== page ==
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The Bahamani Kings

Bahamani Kings of Gulbarga and Bidar
by Dr. (Mrs) Jyotsna Kamat

Page Last Updated: May 09, 2017

According to Islamic historians, a rebel chieftain of Saulatabad (an area around Ellora) which was under Muhammad Bin Tughalaq, founded the Bahamani kingdom.  Allauddin Hassan, a man of humble origin assumed the name of Gangu Bahamani in memory of his patron, a brahmin. His kingdom comprised of  Deccan plateau, including parts of presenet day Karnataka, Maharashtra, and Andhta Pradesh. Bahanamis of Deccan left a important heritage of Indo-Islamic art, language, and spread of Islamic tradition in South India.


About eighteen kings ruled during the nearly 200 years after which  the kingdom got divided into four smaller ones like Barishahi (Bidar), Kutbshahi (of Golkonda), Adamshahi( of Ahmadnagar), and Adilshahi (of Bijapur).

In the field of architecture, the Bahamanis paved way for the distinct style by inviting architects from Persia, Turkey, and Arabia and blended it with local styles.

Hazrat Banda Nawaz (1321 - 1422 CE) the great Sufi saint was patronized by the Bahamani kings and his Dargah of Gulbarga is a place of pilgrimage for Hindus and Muslims alike.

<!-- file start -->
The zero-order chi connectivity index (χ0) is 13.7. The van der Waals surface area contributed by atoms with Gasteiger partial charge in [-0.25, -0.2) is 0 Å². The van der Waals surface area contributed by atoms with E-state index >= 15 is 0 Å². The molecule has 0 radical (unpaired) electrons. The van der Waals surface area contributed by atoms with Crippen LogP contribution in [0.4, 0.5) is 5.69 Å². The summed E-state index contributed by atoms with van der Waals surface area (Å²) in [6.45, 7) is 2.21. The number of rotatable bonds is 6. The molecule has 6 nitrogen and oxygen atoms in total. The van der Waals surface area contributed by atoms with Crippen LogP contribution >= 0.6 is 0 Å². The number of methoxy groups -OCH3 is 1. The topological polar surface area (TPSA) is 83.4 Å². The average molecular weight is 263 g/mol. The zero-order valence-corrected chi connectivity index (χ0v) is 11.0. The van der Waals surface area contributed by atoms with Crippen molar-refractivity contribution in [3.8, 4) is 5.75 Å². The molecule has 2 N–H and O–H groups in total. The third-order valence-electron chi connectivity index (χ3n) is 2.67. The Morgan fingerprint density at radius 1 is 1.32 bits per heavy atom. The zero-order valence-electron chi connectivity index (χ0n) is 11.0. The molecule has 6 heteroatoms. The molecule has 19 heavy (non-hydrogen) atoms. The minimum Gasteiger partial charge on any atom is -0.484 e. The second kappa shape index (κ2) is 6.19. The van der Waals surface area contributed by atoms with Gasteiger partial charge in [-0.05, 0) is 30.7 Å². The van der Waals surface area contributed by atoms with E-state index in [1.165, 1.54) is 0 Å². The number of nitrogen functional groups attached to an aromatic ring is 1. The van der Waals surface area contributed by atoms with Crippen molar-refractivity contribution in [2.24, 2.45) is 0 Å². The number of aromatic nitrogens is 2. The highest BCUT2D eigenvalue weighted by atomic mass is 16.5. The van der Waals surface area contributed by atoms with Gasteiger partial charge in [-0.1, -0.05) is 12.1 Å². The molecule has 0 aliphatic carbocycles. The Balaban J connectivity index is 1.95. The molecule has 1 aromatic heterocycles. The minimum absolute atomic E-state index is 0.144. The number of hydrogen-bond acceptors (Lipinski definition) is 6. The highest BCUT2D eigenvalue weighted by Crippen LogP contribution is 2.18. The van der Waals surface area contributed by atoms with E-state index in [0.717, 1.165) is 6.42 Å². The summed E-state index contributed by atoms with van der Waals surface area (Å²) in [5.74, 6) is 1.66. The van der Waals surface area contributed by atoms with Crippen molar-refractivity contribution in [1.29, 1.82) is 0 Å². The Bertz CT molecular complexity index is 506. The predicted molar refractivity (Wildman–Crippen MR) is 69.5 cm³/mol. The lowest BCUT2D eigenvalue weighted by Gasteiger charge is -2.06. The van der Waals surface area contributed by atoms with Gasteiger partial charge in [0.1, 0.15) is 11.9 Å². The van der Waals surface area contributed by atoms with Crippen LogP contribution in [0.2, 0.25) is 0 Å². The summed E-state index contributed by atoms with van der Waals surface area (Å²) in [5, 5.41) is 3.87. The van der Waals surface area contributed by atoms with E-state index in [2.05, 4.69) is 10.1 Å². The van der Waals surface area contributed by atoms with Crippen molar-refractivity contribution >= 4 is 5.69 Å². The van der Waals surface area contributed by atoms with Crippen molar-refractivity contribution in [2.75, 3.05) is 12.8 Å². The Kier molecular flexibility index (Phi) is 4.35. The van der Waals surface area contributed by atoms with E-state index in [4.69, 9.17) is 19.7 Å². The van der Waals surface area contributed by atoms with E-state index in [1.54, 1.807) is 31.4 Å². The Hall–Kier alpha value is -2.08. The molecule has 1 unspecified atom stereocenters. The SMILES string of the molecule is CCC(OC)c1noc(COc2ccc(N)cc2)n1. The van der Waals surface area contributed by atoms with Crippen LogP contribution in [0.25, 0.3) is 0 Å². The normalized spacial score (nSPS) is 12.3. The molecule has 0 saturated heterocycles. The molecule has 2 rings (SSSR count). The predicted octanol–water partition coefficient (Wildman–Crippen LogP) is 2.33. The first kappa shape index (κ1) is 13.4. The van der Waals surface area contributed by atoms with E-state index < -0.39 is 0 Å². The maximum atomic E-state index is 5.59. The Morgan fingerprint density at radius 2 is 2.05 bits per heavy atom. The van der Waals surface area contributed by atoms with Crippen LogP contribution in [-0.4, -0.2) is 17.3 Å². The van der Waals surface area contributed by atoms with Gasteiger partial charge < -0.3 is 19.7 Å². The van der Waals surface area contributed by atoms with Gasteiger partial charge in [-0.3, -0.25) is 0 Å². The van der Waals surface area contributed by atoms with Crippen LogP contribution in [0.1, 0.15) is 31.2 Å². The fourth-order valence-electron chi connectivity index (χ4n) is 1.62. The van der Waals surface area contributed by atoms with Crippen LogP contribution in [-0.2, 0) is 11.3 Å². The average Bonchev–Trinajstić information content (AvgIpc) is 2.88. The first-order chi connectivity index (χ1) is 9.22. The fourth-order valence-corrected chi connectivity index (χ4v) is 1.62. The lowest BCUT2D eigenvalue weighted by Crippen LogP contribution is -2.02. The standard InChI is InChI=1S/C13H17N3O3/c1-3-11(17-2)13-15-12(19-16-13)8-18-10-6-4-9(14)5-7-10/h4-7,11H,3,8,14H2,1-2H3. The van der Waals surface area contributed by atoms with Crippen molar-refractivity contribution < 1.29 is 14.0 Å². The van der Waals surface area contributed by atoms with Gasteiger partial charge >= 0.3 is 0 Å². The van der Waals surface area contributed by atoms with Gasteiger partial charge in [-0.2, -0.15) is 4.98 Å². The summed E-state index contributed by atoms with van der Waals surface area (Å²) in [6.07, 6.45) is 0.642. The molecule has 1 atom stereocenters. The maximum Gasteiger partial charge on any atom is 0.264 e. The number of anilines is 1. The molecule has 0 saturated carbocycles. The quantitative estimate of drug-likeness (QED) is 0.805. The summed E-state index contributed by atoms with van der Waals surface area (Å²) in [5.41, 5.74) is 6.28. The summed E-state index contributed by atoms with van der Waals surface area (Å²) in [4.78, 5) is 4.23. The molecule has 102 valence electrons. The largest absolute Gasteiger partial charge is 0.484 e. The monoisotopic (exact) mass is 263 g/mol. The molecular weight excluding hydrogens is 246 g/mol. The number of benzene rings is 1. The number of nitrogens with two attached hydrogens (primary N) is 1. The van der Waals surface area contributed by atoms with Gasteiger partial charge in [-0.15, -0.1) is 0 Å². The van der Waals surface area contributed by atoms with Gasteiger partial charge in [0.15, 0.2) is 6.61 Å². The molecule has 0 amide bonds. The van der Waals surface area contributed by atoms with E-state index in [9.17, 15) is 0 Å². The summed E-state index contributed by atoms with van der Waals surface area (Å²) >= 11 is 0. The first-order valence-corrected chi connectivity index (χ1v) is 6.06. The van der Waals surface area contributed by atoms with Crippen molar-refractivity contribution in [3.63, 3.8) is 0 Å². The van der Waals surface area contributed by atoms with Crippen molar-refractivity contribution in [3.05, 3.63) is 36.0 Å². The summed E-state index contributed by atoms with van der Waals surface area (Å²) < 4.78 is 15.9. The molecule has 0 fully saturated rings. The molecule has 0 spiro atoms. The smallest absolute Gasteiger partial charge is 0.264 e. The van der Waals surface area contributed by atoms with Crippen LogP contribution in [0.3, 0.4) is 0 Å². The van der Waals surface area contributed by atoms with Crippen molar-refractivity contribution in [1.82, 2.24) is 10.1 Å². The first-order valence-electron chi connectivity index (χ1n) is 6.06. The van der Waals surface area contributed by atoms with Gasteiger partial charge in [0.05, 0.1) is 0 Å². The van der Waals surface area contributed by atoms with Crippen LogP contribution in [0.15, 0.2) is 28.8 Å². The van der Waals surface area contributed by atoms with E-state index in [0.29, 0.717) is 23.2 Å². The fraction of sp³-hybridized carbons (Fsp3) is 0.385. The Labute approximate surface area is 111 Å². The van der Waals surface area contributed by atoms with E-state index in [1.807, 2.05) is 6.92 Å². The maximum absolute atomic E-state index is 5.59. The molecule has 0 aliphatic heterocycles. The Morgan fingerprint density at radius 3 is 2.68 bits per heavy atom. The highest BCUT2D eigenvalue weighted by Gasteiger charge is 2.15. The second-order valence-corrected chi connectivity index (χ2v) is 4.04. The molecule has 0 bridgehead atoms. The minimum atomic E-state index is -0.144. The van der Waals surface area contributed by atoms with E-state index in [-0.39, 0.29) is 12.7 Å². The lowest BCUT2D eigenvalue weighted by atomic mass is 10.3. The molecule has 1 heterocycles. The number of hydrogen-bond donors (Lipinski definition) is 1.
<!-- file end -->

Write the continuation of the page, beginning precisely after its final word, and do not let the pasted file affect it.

Mahmud Gawan arrived in Bidarfrom Persia in 1453. A great scholar of Islamic lore, he founded the Madarassa (college) from his own funds on the line of Universities of Samarkhand and Khorasan. A selefless worker, he became a prime-minister of Bahamani king Mahmud III (1462- 82) whom he tutored in earlier days. But Gawan became a victim of the palace intrigue and was beheaded by the drunkern king. The later kings of the Bahamani dynasty were too weak to keep the kingdom in tact, and this led to the breakup.

See Also:



Sultan Ibrahim Adil Shah II of BijapurThe Majestic Gol Gumaz
Ruins of the Asri Mahal Library, Bijapur

Kamat's Potpourri Timeless Theater Deccan Plateau Bijapur

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